Whether you’re inspiring your national sales team, or you’re the champion for an important nonprofit initiative or you’re trying to persuade your partner to put down the phone – you’ll get more of what you want if you have charisma.
Charisma defined: People exhibiting charisma attract, influence, and inspire others. Charisma is about skills you use that create a positive reaction for your team/audience/patients/clients/prospects.
In Bryan Clark’s recent NYT article, What Makes People Charismatic, and How You Can Be, Too, he shares these three pillars of charisma researched by Olivia Fox Cabane, author of “The Charisma Myth.”
- Charisma Pillar #1: Presence – staying in the moment.
- Charisma Pillar #2: Power – removing self-doubt and embracing the value you bring to others.
- Charisma Pillar #3: Warmth – signaling kindness and acceptance even with people you’ve just met.
Those that achieve this trifecta should be applauded. It’s not easy.
But here are some do’s and don’ts on how to cultivate your charisma:
- Don’t do all the talking!
- Do be an active listener.
- Don’t be a data dumper.
- Do speak metaphorically, using anecdotes and analogies.
- Don’t act like you’re at a funeral.
- Do use positive facial gestures and energetic body language.
- Don’t be monotone.
- Do use vocal inflection.
- Don’t tell the endless, tangent-filled, confusing story.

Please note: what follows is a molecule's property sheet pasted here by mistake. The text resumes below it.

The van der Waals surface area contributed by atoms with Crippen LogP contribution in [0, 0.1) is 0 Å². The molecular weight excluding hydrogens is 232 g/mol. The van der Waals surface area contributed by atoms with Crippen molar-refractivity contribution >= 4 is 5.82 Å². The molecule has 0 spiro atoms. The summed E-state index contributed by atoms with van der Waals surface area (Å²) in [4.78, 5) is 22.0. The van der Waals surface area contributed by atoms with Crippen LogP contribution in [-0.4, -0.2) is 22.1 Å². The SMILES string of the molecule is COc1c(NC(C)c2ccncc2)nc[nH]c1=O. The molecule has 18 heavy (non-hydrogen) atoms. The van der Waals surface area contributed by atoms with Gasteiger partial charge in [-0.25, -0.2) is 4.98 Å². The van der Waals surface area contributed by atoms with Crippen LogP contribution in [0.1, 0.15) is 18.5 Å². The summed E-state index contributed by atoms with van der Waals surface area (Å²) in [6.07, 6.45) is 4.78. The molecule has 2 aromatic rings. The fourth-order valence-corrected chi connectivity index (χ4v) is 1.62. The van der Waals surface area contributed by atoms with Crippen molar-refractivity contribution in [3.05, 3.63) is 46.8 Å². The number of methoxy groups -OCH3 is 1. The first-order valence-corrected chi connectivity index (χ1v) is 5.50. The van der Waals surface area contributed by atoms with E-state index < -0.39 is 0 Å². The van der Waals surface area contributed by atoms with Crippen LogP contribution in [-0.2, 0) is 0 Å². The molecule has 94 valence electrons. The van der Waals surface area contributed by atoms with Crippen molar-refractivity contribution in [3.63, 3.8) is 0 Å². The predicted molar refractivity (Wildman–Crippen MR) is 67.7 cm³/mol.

- Do share a good story that’s relevant to your listener.
- Don’t get distracted when talking to someone.
- Do make your listeners feel like they’re the only one in the room.
- Don’t negate others.
- Do make others feel better about themselves.
- Don’t talk only about yourself.
- Do ask about the other with genuine interest.
- Don’t avoid opportunities to speak in public.
- Do read our blog and learn how to be a great public speaker!
Note: Thanks to my blog reader, @JDCtravels, for sending me this NYT’s article.
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Karen Cortell Reisman, M.S., author of 3 books and President of Speak For Yourself®, works with decision makers on how to speak to make more money. It’s all in how you speak for yourself. Karen also speaks about her cousin, Albert Einstein, in a message about hope, resilience and brassieres.
Karen and her husband own Star Ranch – open for corporate retreats – 100 miles west of Dallas.
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Karen Cortell Reisman, MS, Executive Communication Author & Speaker